Sterritt *** The adventures of a very young rock-music journalist who accompanies a second-rate band on tour in the early '70s, chasing his story through a maze of distractions ranging from groupies and parties to the group's insecurity about its future. Crowe's screenplay is loosely based on his past experiences, and a sense of authenticity and sincerity shines through the movie's Hollywood veneer. Fugit gives a starmaking performance as the teenage reporter, and Crudup and Lee are excellent as the band's lead guitarist and singer, respectively. Best of all is Hoffman as Lester Bangs, the legendary rock critic who sees gloomy prospects for a pop scene that's getting too grown-up for its own good.
Staff ***1/2 A valentine to '70s rock, poignant, funny.
Sex/Nudity: 1 sex scene, 2 with implied sex, 3 scenes with nudity. Violence: 1 scuffle and 1 instance of a girl getting her stomach pumped for overdose. Profanity: 37 expressions, mostly harsh. Drugs: 18 scenes with alcohol, 12 with tobacco, 5 with drugs.
Dancer in the Dark (R)
Director: Lars von Trier. With Bjrk, David Morse, Catherine Deneuve, Peter Stormare, Cara Seymour. (140 min.)
Sterritt *** Bjrk is riveting as a single mother who labors in a factory even though she's gradually losing her sight, saves for a surgical procedure that might save her little boy from a similar future, and gets into a deadly dispute when a neighbor threatens to ruin her plans. The other stars are von Trier's highly imaginative directing and Robby Mller's explosive cinematography, using 100 cameras to shoot the song-and-dance numbers that make this musical tragedy a celebration of life despite its awfully grim climax.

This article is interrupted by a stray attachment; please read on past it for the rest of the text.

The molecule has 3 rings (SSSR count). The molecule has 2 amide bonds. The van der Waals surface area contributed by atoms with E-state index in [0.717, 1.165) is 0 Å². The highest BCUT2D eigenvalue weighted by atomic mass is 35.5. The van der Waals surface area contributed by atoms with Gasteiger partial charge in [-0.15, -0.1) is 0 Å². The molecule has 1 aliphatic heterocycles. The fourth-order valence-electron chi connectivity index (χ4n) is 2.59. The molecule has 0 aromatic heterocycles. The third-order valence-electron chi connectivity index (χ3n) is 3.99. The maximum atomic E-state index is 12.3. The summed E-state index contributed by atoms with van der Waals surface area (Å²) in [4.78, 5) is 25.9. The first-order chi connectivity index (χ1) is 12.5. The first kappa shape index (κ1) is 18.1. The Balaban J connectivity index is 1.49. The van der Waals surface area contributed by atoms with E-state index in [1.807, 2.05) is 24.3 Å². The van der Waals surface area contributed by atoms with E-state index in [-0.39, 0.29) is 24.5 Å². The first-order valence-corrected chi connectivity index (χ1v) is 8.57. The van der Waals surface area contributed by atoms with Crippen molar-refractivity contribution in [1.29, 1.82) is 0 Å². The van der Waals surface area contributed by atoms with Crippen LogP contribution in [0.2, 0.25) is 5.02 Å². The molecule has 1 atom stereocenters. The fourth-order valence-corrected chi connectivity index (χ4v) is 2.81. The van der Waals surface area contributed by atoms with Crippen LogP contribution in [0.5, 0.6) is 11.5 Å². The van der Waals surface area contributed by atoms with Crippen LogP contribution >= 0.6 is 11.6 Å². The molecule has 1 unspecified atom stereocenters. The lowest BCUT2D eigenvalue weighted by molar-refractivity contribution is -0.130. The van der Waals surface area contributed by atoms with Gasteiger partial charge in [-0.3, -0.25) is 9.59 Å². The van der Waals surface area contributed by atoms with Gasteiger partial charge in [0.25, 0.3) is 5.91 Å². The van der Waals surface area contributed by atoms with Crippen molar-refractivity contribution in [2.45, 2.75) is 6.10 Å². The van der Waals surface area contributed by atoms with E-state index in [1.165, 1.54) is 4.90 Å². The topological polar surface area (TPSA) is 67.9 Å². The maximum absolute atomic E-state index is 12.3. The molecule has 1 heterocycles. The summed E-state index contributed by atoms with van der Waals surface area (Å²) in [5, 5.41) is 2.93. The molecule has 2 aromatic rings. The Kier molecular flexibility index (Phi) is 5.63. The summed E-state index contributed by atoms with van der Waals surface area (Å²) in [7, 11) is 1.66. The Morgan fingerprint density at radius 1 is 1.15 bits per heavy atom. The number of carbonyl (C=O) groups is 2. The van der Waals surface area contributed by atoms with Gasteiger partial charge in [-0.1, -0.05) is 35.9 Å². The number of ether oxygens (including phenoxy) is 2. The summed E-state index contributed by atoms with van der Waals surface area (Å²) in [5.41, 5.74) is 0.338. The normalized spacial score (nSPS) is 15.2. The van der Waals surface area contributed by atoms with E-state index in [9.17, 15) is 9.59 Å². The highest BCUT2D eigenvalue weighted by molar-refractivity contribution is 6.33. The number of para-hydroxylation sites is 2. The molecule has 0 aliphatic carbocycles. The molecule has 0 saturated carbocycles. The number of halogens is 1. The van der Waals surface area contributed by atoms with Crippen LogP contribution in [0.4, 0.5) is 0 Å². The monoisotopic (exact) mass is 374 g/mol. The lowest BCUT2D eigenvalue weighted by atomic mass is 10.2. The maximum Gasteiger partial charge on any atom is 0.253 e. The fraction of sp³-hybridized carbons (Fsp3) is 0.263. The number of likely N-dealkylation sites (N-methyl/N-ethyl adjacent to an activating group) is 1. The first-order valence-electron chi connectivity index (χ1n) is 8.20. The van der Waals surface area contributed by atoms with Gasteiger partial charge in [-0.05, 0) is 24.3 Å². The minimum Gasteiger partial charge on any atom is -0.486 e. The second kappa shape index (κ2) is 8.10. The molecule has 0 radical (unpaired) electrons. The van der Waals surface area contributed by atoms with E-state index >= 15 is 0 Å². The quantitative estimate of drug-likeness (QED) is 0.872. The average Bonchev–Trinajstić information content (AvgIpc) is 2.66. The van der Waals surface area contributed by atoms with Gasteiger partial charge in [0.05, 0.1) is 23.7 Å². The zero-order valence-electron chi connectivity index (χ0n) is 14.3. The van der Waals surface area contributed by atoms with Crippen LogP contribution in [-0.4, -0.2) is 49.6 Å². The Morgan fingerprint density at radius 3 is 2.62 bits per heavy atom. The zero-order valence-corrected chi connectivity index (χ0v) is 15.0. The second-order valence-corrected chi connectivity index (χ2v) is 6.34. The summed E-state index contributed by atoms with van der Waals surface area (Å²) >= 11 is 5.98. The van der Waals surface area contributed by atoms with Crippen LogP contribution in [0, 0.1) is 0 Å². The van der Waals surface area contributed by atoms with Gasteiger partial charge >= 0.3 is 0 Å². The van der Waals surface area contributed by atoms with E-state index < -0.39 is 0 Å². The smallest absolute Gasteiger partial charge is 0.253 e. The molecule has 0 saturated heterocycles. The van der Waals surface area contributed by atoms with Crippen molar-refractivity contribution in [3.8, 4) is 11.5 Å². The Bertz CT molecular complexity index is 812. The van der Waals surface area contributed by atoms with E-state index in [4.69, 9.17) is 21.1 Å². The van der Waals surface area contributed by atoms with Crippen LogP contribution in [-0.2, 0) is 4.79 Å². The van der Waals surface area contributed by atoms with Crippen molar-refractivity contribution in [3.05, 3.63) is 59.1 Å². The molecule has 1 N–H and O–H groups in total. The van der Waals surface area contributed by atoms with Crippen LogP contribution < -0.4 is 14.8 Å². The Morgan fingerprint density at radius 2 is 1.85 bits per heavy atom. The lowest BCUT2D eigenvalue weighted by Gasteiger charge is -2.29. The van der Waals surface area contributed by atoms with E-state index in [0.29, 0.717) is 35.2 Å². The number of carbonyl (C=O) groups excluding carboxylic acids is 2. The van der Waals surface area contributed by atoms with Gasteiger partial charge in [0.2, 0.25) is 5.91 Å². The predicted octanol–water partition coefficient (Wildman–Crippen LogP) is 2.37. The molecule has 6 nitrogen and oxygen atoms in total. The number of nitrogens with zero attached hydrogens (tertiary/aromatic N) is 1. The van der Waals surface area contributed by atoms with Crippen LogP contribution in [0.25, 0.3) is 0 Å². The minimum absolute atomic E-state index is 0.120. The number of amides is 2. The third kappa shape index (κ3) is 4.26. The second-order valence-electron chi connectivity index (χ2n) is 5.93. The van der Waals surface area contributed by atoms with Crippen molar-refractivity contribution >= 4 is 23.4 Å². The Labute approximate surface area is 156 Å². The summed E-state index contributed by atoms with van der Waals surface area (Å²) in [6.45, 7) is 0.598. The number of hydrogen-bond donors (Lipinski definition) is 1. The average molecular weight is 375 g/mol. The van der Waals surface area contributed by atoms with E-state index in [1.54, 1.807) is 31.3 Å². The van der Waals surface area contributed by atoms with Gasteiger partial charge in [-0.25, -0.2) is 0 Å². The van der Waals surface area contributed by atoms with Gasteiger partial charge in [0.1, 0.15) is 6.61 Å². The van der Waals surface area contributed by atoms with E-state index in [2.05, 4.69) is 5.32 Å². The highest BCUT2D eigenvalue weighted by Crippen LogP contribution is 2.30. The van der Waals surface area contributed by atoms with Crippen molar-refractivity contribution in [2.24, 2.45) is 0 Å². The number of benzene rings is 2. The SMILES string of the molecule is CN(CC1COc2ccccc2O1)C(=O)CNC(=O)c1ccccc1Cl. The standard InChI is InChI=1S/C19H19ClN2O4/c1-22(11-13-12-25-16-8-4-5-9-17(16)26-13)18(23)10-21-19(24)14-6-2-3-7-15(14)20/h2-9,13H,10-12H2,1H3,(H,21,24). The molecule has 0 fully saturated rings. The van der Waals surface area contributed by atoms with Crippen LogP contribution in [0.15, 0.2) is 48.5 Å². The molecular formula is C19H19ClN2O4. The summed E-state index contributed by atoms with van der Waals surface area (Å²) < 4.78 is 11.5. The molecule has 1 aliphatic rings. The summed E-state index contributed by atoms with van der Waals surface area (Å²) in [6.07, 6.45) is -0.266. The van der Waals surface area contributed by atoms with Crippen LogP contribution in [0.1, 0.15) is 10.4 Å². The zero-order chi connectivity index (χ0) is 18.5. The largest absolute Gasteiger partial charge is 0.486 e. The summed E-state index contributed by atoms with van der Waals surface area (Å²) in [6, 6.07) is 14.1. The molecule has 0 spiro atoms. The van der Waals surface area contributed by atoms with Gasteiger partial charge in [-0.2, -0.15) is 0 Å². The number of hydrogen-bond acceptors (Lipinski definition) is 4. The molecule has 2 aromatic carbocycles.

Staff *** Groundbreaking, bleak, captivating, martyrdom for its own sake.
Sex/Nudity/Profanity/Drugs: None. Violence: 4 scenes with varying degrees of violence, from a nicked finger to assault, battery, and murder.
The Exorcist (R)
Director: William Friedkin. With Linda Blair, Max von Sydow, Ellen Burstyn, Jason Miller, Kitty Winn. (130 min.)
Sterritt ** In both its original 1973 version and its expanded 2000 edition, this hugely popular horror yarn is less a cleverly spun story than a disjointed collection of shockeroos, surrounding a few ghoulishly effective moments with overcooked plot twists and in-your-face vulgarity. More impressive than the narrative logic are the impressively earnest performances from Burstyn as the mother of a little girl possessed by an evil spirit, Cobb as a friendly cop investigating the situation, and Von Sydow, perfectly cast as the title character, a Roman Catholic priest called in to cast the demon out.
Director: Karyn Kusama. With Michelle Rodriguez, Jaime Tirelli, Paul Calderon, Santiago Douglas. (110 min.)
Sterritt ** A teenage girl uses prizefighting as an escape route from her domineering dad and oppressive working-class home. Rodriguez's acting almost scores a knockout even though the movie's directing and dialogue are fairly routine.
Staff *** Great story, powerful, impressive directorial debut.